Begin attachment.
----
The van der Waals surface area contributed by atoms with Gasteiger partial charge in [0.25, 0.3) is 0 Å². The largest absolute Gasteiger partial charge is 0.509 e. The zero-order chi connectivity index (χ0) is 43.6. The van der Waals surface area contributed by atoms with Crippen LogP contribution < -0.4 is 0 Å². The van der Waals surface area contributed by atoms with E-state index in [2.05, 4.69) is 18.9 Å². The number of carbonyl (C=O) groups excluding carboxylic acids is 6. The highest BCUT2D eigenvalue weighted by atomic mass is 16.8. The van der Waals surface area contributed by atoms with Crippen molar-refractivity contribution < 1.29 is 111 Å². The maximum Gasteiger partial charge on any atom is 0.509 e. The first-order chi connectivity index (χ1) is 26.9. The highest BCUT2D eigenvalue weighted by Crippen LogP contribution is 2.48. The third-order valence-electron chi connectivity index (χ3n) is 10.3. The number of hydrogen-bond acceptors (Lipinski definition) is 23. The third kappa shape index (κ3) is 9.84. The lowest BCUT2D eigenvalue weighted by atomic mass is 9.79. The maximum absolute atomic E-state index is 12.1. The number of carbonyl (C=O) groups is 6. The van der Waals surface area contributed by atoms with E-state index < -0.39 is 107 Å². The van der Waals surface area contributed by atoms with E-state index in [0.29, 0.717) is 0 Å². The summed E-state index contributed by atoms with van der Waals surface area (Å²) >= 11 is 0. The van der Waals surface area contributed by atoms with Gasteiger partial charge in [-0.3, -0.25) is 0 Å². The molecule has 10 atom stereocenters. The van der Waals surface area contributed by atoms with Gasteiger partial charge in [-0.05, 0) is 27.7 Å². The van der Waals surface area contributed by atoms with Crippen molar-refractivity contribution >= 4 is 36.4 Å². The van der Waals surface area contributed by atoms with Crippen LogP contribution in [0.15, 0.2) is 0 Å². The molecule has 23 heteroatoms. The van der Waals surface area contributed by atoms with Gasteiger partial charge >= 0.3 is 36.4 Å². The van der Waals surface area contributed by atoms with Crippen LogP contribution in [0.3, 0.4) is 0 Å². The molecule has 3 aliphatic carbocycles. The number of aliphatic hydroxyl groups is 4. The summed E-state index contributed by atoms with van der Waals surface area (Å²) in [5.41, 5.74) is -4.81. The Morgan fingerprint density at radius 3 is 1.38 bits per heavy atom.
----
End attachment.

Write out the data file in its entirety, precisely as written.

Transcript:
The van der Waals surface area contributed by atoms with Gasteiger partial charge in [0.25, 0.3) is 0 Å². The largest absolute Gasteiger partial charge is 0.509 e. The zero-order chi connectivity index (χ0) is 43.6. The van der Waals surface area contributed by atoms with Crippen LogP contribution < -0.4 is 0 Å². The van der Waals surface area contributed by atoms with E-state index in [2.05, 4.69) is 18.9 Å². The number of carbonyl (C=O) groups excluding carboxylic acids is 6. The highest BCUT2D eigenvalue weighted by atomic mass is 16.8. The van der Waals surface area contributed by atoms with Crippen molar-refractivity contribution < 1.29 is 111 Å². The maximum Gasteiger partial charge on any atom is 0.509 e. The first-order chi connectivity index (χ1) is 26.9. The highest BCUT2D eigenvalue weighted by Crippen LogP contribution is 2.48. The third-order valence-electron chi connectivity index (χ3n) is 10.3. The number of hydrogen-bond acceptors (Lipinski definition) is 23. The third kappa shape index (κ3) is 9.84. The lowest BCUT2D eigenvalue weighted by atomic mass is 9.79. The maximum absolute atomic E-state index is 12.1. The number of carbonyl (C=O) groups is 6. The van der Waals surface area contributed by atoms with E-state index < -0.39 is 107 Å². The van der Waals surface area contributed by atoms with E-state index in [0.29, 0.717) is 0 Å². The summed E-state index contributed by atoms with van der Waals surface area (Å²) >= 11 is 0. The van der Waals surface area contributed by atoms with Gasteiger partial charge in [-0.3, -0.25) is 0 Å². The molecule has 10 atom stereocenters. The van der Waals surface area contributed by atoms with Gasteiger partial charge in [-0.05, 0) is 27.7 Å². The van der Waals surface area contributed by atoms with Crippen molar-refractivity contribution >= 4 is 36.4 Å². The van der Waals surface area contributed by atoms with Crippen LogP contribution in [0.15, 0.2) is 0 Å². The molecule has 23 heteroatoms. The van der Waals surface area contributed by atoms with Gasteiger partial charge >= 0.3 is 36.4 Å². The van der Waals surface area contributed by atoms with Crippen LogP contribution in [0.3, 0.4) is 0 Å². The molecule has 3 aliphatic carbocycles. The number of aliphatic hydroxyl groups is 4. The summed E-state index contributed by atoms with van der Waals surface area (Å²) in [5.41, 5.74) is -4.81. The Morgan fingerprint density at radius 3 is 1.38 bits per heavy atom.